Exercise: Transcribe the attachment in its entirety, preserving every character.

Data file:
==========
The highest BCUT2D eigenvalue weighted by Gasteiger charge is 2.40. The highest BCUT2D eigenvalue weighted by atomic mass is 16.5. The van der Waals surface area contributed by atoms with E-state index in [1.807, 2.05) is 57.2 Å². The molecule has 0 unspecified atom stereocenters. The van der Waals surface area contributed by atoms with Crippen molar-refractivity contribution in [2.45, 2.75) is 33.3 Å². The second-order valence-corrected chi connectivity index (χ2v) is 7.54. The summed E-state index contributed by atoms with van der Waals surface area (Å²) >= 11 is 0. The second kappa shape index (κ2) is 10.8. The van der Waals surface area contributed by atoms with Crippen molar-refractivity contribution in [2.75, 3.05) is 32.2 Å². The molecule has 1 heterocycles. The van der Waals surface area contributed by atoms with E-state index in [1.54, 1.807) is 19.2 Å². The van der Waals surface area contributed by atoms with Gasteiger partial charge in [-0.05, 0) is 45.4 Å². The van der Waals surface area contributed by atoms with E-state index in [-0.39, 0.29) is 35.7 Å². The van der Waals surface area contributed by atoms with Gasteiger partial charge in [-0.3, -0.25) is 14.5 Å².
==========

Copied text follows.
The highest BCUT2D eigenvalue weighted by Gasteiger charge is 2.40. The highest BCUT2D eigenvalue weighted by atomic mass is 16.5. The van der Waals surface area contributed by atoms with E-state index in [1.807, 2.05) is 57.2 Å². The molecule has 0 unspecified atom stereocenters. The van der Waals surface area contributed by atoms with Crippen molar-refractivity contribution in [2.45, 2.75) is 33.3 Å². The second-order valence-corrected chi connectivity index (χ2v) is 7.54. The summed E-state index contributed by atoms with van der Waals surface area (Å²) >= 11 is 0. The second kappa shape index (κ2) is 10.8. The van der Waals surface area contributed by atoms with Crippen molar-refractivity contribution in [2.75, 3.05) is 32.2 Å². The molecule has 1 heterocycles. The van der Waals surface area contributed by atoms with E-state index in [1.54, 1.807) is 19.2 Å². The van der Waals surface area contributed by atoms with Gasteiger partial charge in [-0.05, 0) is 45.4 Å². The van der Waals surface area contributed by atoms with E-state index in [-0.39, 0.29) is 35.7 Å². The van der Waals surface area contributed by atoms with Gasteiger partial charge in [-0.3, -0.25) is 14.5 Å².